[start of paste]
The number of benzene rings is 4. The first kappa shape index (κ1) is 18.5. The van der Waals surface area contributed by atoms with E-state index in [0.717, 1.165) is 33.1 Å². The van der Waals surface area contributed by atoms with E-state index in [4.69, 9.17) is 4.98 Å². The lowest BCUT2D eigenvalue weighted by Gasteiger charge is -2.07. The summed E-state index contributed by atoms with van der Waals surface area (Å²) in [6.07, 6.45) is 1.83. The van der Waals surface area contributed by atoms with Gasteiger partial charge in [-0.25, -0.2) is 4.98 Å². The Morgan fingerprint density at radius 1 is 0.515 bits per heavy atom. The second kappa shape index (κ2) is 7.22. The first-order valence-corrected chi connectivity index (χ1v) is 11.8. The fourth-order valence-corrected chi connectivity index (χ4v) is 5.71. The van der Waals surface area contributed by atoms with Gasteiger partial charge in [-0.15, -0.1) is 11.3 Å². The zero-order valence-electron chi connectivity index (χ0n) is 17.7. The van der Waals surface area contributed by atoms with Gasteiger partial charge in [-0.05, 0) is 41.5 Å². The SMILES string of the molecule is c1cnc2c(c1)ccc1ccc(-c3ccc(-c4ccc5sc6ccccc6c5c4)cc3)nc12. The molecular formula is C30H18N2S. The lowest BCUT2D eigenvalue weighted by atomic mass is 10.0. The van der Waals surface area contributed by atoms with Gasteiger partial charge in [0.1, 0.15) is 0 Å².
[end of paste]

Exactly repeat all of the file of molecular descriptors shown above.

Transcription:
The number of benzene rings is 4. The first kappa shape index (κ1) is 18.5. The van der Waals surface area contributed by atoms with E-state index in [0.717, 1.165) is 33.1 Å². The van der Waals surface area contributed by atoms with E-state index in [4.69, 9.17) is 4.98 Å². The lowest BCUT2D eigenvalue weighted by Gasteiger charge is -2.07. The summed E-state index contributed by atoms with van der Waals surface area (Å²) in [6.07, 6.45) is 1.83. The van der Waals surface area contributed by atoms with Gasteiger partial charge in [-0.25, -0.2) is 4.98 Å². The Morgan fingerprint density at radius 1 is 0.515 bits per heavy atom. The second kappa shape index (κ2) is 7.22. The first-order valence-corrected chi connectivity index (χ1v) is 11.8. The fourth-order valence-corrected chi connectivity index (χ4v) is 5.71. The van der Waals surface area contributed by atoms with Gasteiger partial charge in [-0.15, -0.1) is 11.3 Å². The zero-order valence-electron chi connectivity index (χ0n) is 17.7. The van der Waals surface area contributed by atoms with Gasteiger partial charge in [-0.05, 0) is 41.5 Å². The SMILES string of the molecule is c1cnc2c(c1)ccc1ccc(-c3ccc(-c4ccc5sc6ccccc6c5c4)cc3)nc12. The molecular formula is C30H18N2S. The lowest BCUT2D eigenvalue weighted by atomic mass is 10.0. The van der Waals surface area contributed by atoms with Gasteiger partial charge in [0.1, 0.15) is 0 Å².